Skip to navigationSkip to content

Baidu’s CEO says company values were “squeezed out of shape” by a focus on earnings growth

Reuters/Aly Song
Baidu CEO Robin Li speaking in December 2015.
By Zheping Huang
Published Last updated This article is more than 2 years old.

Baidu, China’s version of Google, was ordered yesterday (May 9) to change how it handles paid advertising results, as China’s top internet watchdog wrapped up a weeklong investigation into its role in the death of a young cancer patient.

The Cyberspace Administration of China (CAC) announced yesterday evening that Baidu’s search results had influenced the medical choices of the patient, Wei Zexi, who died in April after receiving a little-tested treatment advertised on the search service. The death of the 21-year-old college student, who had a rare form of cancer, sparked a huge outcry online, leading to an official probe into Baidu.

Among the new rules announced yesterday: The company must overhaul its system for ranking search results so they’re not determined solely by how much advertisers have paid, and are instead ranked primarily by credibility. It must prevent companies that haven’t been approved by the government from being promoted, and clean up the health-care ads in its search results. Paid-for promotions should not consist of more than 30% of search results per page, and they should be more clearly marked as ads. All the changes must be completed by the end of this month.

In an internal letter sent to all staff this morning (May 10)—revealed by news portal Sina (link in Chinese) and confirmed by Quartz—Baidu founder and CEO Robin Li spoke out for the first time regarding the investigation. He said Baidu’s company values have been “squeezed out of shape” from putting earnings growth ahead of user experiences. “If we lose our users’ support or fail to stick to our values, Baidu will be only 30 days away from bankruptcy,” he wrote.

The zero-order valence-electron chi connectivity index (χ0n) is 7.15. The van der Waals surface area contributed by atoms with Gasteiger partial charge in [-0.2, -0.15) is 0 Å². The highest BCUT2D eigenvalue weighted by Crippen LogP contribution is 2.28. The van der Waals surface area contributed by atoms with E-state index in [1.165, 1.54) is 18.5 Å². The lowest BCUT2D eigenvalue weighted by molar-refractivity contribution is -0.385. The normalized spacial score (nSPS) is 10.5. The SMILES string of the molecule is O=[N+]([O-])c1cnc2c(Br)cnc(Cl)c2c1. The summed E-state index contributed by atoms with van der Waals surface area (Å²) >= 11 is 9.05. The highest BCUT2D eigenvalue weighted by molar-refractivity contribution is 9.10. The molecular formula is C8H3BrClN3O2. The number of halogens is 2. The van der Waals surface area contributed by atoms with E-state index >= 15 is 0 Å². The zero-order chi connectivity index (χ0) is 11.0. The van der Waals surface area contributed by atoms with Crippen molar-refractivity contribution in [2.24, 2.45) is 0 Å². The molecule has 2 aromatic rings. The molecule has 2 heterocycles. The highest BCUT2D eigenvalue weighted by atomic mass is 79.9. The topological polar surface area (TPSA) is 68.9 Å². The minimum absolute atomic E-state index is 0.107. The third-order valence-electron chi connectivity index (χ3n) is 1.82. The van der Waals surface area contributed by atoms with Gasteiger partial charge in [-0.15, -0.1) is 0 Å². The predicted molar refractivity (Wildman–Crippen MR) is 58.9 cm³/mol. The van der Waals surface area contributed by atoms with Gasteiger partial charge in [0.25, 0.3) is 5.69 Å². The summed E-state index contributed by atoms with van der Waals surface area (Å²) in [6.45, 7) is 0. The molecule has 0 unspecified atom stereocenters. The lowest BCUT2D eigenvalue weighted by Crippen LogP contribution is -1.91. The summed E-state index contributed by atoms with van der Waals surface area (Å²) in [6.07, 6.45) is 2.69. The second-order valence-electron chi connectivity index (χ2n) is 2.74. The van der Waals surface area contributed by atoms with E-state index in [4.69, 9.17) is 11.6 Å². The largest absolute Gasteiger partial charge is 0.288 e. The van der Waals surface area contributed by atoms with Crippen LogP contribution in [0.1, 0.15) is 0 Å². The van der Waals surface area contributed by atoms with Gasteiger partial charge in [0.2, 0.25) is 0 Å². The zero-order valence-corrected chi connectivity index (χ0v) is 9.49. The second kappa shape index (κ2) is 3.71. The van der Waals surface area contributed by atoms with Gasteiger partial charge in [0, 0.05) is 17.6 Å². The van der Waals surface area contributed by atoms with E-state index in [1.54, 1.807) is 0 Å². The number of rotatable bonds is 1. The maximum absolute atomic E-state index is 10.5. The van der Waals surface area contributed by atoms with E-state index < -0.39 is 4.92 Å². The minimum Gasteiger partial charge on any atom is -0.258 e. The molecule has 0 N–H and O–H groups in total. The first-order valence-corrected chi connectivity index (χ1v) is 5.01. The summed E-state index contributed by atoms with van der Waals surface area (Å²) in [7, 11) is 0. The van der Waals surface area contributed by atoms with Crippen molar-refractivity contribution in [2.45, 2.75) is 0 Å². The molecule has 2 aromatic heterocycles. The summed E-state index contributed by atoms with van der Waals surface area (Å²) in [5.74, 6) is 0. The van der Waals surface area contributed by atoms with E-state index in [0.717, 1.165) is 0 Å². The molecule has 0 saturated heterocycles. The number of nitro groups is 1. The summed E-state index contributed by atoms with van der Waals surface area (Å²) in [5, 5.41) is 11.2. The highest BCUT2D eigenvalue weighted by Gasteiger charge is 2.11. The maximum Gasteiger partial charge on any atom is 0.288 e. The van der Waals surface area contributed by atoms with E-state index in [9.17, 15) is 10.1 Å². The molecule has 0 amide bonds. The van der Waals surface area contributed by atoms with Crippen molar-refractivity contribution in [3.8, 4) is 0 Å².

Li vowed to re-examine all Baidu business models and to overhaul those that have damaged user experiences. Though such changes might affect the company’s revenues, Li said, making them was the right decision in the long run. 

The Nasdaq-listed company’s share price has plummeted nearly 13% since the investigation started on May 2.

Baidu, as one of the most powerful gatekeepers of information in China, controls more than 80% of the nation’s search market. It draws nearly all its revenues from ads, and an estimated 30% of that comes from medical advertisements.

During the weeklong investigation, Baidu—under the supervision of investigators—identified and took down 126 million paid advertisements, including ones from more than 2,500 health-care companies, according to a CAC statement (link in Chinese).

📬 Kick off each morning with coffee and the Daily Brief (BYO coffee).

By providing your email, you agree to the Quartz Privacy Policy.